As a Volunteer Manager, I’m more used to being the person who does the inviting. And when we contact our would-be volunteers, even though we are approaching registered volunteers – and not cold-calling random people – it is easy to think that we are intruding on their time. Why are we so hesitant to ask for help? What makes us reluctant to make a request? After all, we are taking up an offer they have previously made.
Volunteer Managers – be bold; be confident; be positive! Remember we are making the contact that our volunteers have been waiting for. We cannot guess what motivated them to offer: we shouldn’t make assumptions about their response. We should speak to every volunteer as if we are giving them the exciting news they have been looking forward to.
There are 15,000 places for the 50,000 applicants. Will I make it through? Watch this space!
parkrun is a growing movement that organises 5k timed runs for thousands of people every week. I first talked about it in my blog post The volunteering phenomenon of the decade. Since then the numbers have grown, and currently 253,000 people take part in parkruns at 170 locations around the UK.
If you are not familiar with parkrun, this is how it works: Each event will have a Run Director who leads a team of helpers, and these helpers can be runners or local community members. Runners can help as much or as little as they like; there is no obligation to help. Results are published and there are tables of fastest times and numbers of runs. parkrunning is addictive and competitive – not in terms of medals or places as it is not a race – but in terms of how many you have completed. There is a small but growing band of stalwarts who get to wear “250” t-shirts. Some events find it easy to get enough volunteers, others find it harder. Apparently only around 10% of active parkrunners volunteer. Anyone that wants to run just needs to register for parkrun and can turn up and run every week for free.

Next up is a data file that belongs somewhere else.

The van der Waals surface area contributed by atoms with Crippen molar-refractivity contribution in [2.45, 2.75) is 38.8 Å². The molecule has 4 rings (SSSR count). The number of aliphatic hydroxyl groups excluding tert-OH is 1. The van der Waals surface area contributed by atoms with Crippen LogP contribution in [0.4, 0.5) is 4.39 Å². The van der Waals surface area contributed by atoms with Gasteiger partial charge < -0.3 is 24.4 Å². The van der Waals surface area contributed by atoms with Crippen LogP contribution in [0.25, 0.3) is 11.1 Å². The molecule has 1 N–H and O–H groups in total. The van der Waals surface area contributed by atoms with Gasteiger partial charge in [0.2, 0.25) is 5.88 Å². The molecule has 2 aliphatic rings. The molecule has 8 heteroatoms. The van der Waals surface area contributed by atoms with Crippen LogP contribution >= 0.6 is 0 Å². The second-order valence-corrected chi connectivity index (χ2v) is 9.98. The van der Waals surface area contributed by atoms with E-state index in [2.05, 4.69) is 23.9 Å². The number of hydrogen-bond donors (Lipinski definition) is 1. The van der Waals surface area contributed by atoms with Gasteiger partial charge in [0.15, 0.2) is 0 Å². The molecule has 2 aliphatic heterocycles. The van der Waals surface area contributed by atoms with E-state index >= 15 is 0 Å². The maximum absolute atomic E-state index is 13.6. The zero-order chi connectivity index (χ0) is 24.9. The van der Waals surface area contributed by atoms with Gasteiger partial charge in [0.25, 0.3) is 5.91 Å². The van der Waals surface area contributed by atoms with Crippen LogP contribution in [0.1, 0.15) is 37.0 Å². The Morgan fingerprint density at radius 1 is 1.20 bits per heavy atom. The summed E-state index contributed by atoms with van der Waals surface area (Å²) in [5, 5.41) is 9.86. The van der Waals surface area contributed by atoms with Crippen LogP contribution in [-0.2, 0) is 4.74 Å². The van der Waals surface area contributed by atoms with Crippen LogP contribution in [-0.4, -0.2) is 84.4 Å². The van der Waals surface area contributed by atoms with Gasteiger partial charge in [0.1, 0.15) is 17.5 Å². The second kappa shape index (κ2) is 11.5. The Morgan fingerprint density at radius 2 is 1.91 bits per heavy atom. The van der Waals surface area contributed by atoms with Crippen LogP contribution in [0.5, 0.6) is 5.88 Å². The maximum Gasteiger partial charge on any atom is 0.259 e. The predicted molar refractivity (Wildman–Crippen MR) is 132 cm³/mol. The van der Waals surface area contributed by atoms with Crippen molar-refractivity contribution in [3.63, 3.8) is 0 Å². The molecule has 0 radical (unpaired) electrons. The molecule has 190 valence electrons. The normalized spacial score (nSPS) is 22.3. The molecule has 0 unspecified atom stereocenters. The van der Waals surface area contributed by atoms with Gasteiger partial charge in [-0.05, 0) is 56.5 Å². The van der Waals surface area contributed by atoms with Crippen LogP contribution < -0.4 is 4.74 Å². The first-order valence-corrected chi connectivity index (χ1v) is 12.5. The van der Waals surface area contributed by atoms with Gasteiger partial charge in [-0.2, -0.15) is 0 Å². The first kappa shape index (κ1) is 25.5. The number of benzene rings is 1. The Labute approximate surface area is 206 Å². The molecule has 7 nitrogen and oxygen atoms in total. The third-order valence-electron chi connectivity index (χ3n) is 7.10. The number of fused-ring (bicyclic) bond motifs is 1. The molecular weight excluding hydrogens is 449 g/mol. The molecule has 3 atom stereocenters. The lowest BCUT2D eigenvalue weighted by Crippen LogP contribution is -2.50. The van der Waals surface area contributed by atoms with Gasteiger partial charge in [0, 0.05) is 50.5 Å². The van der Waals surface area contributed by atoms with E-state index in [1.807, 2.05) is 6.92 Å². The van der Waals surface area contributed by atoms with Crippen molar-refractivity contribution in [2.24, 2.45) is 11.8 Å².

There has been a debate recently about the right level of recognition and reward for volunteers. Should volunteers get more recognition? Should volunteers not get any reward at all? Should all parkrunners be made to take a turn?
“It is absolutely our belief that volunteering should be done simply for the pleasure of doing it, not because you think you will receive some kind of material reward. ….I firmly believe that we should engage in volunteering because it is something we would love to spend time doing, and not because we will receive material goods in return. That doesn’t mean I don’t think volunteers should be recognised, they’re changing people’s lives every day through their amazing actions.” says UK Country manager, Tom Williams, who deals with the issues surrounding volunteers on a daily basis. parkrun weekly-newsletter-30th-January
Tom adds “They are contributing to the greater good of a healthier society, building communities, bringing friends and families closer together, creating true quality time in a World where that is lacking and building toward a greater good for altruistic reasons. Surely that is reward enough?”
Anyone who reads this blog will know that I believe that volunteering is not at all about “doing good” but instead it’s all about “making things you believe in happen” and enjoying yourself while you do. I think volunteers need to get something for themselves out of what they do. But this something is not a material reward. It is usually satisfaction, camaraderie, or a sense of community. If you are volunteering out of obligation then you won’t do it with good grace, you probably wont enjoy it and you certainly won’t keep doing it.
But despite all this, I had started to think of parkrun as more of a cooperative – that everyone who took part was obliged to take their turn organising, rather than truly volunteering. As a runner, and a Run Director, I had even started to fall into the mindset of feeling that I was “sacrificing my runs in order to volunteer”.
Whatever happened to altruism? I’m pleased to say that Tom has helped me to find it again. I enjoy my runs, but on my Run Director days I am happy to get cold fingers and toes and a warm feeling inside.